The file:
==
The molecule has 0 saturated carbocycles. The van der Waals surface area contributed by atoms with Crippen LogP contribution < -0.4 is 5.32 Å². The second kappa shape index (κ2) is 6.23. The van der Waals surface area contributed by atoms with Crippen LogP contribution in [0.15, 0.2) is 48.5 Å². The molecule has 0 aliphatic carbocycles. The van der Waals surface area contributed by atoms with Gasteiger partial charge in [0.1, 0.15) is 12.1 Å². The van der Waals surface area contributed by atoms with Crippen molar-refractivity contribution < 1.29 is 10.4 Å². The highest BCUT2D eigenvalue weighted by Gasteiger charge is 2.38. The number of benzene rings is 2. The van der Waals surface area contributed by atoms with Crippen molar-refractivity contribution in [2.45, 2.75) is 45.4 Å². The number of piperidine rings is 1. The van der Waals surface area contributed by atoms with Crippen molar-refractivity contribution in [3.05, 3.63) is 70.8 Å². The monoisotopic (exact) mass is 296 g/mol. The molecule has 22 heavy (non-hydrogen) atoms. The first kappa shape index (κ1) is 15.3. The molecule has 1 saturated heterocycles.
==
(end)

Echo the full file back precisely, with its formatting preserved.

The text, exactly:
The molecule has 0 saturated carbocycles. The van der Waals surface area contributed by atoms with Crippen LogP contribution < -0.4 is 5.32 Å². The second kappa shape index (κ2) is 6.23. The van der Waals surface area contributed by atoms with Crippen LogP contribution in [0.15, 0.2) is 48.5 Å². The molecule has 0 aliphatic carbocycles. The van der Waals surface area contributed by atoms with Gasteiger partial charge in [0.1, 0.15) is 12.1 Å². The van der Waals surface area contributed by atoms with Crippen molar-refractivity contribution < 1.29 is 10.4 Å². The highest BCUT2D eigenvalue weighted by Gasteiger charge is 2.38. The number of benzene rings is 2. The van der Waals surface area contributed by atoms with Crippen molar-refractivity contribution in [2.45, 2.75) is 45.4 Å². The number of piperidine rings is 1. The van der Waals surface area contributed by atoms with Crippen molar-refractivity contribution in [3.05, 3.63) is 70.8 Å². The monoisotopic (exact) mass is 296 g/mol. The molecule has 22 heavy (non-hydrogen) atoms. The first kappa shape index (κ1) is 15.3. The molecule has 1 saturated heterocycles.